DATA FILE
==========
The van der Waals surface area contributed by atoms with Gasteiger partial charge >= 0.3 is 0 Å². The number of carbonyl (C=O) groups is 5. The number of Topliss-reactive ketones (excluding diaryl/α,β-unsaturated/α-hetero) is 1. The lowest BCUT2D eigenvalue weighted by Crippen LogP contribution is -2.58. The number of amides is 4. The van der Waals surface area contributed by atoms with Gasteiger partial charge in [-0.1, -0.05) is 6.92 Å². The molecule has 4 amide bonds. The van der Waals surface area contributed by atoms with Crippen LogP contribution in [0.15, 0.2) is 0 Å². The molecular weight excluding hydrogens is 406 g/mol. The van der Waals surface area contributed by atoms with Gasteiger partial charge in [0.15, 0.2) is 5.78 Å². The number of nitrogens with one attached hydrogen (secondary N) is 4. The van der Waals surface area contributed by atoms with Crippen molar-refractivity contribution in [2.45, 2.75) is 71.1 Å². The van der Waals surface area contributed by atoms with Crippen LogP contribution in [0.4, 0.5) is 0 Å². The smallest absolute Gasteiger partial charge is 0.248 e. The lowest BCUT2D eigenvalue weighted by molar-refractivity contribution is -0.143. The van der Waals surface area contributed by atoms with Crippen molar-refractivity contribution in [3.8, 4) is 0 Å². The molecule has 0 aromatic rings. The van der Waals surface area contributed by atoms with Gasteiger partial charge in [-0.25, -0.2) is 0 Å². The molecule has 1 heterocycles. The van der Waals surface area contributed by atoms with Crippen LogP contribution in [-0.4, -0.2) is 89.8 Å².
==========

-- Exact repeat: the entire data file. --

The van der Waals surface area contributed by atoms with Gasteiger partial charge >= 0.3 is 0 Å². The number of carbonyl (C=O) groups is 5. The number of Topliss-reactive ketones (excluding diaryl/α,β-unsaturated/α-hetero) is 1. The lowest BCUT2D eigenvalue weighted by Crippen LogP contribution is -2.58. The number of amides is 4. The van der Waals surface area contributed by atoms with Gasteiger partial charge in [-0.1, -0.05) is 6.92 Å². The molecule has 4 amide bonds. The van der Waals surface area contributed by atoms with Crippen LogP contribution in [0.15, 0.2) is 0 Å². The molecular weight excluding hydrogens is 406 g/mol. The van der Waals surface area contributed by atoms with Gasteiger partial charge in [0.15, 0.2) is 5.78 Å². The number of nitrogens with one attached hydrogen (secondary N) is 4. The van der Waals surface area contributed by atoms with Crippen molar-refractivity contribution in [2.45, 2.75) is 71.1 Å². The van der Waals surface area contributed by atoms with Crippen LogP contribution in [0.4, 0.5) is 0 Å². The smallest absolute Gasteiger partial charge is 0.248 e. The lowest BCUT2D eigenvalue weighted by molar-refractivity contribution is -0.143. The van der Waals surface area contributed by atoms with Crippen molar-refractivity contribution in [3.8, 4) is 0 Å². The molecule has 0 aromatic rings. The van der Waals surface area contributed by atoms with Gasteiger partial charge in [-0.25, -0.2) is 0 Å². The molecule has 1 heterocycles. The van der Waals surface area contributed by atoms with Crippen LogP contribution in [-0.4, -0.2) is 89.8 Å².